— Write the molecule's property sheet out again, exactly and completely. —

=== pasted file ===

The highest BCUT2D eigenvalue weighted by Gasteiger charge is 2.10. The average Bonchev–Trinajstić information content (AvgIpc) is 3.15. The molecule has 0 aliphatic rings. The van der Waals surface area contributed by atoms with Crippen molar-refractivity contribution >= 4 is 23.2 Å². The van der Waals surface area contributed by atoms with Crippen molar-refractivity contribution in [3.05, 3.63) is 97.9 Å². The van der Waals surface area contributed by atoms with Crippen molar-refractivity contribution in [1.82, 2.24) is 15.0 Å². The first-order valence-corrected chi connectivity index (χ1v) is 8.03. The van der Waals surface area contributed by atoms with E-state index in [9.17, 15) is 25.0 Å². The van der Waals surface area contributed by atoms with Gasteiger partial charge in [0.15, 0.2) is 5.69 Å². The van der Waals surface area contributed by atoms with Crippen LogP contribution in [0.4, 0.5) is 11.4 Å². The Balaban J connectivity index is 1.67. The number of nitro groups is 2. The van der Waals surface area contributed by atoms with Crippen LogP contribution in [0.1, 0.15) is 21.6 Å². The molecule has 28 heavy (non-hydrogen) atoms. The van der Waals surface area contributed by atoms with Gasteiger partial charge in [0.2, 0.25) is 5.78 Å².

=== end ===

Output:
The highest BCUT2D eigenvalue weighted by Gasteiger charge is 2.10. The average Bonchev–Trinajstić information content (AvgIpc) is 3.15. The molecule has 0 aliphatic rings. The van der Waals surface area contributed by atoms with Crippen molar-refractivity contribution >= 4 is 23.2 Å². The van der Waals surface area contributed by atoms with Crippen molar-refractivity contribution in [3.05, 3.63) is 97.9 Å². The van der Waals surface area contributed by atoms with Crippen molar-refractivity contribution in [1.82, 2.24) is 15.0 Å². The first-order valence-corrected chi connectivity index (χ1v) is 8.03. The van der Waals surface area contributed by atoms with E-state index in [9.17, 15) is 25.0 Å². The van der Waals surface area contributed by atoms with Gasteiger partial charge in [0.15, 0.2) is 5.69 Å². The van der Waals surface area contributed by atoms with Crippen LogP contribution in [0.4, 0.5) is 11.4 Å². The Balaban J connectivity index is 1.67. The number of nitro groups is 2. The van der Waals surface area contributed by atoms with Crippen LogP contribution in [0.1, 0.15) is 21.6 Å². The molecule has 28 heavy (non-hydrogen) atoms. The van der Waals surface area contributed by atoms with Gasteiger partial charge in [0.2, 0.25) is 5.78 Å².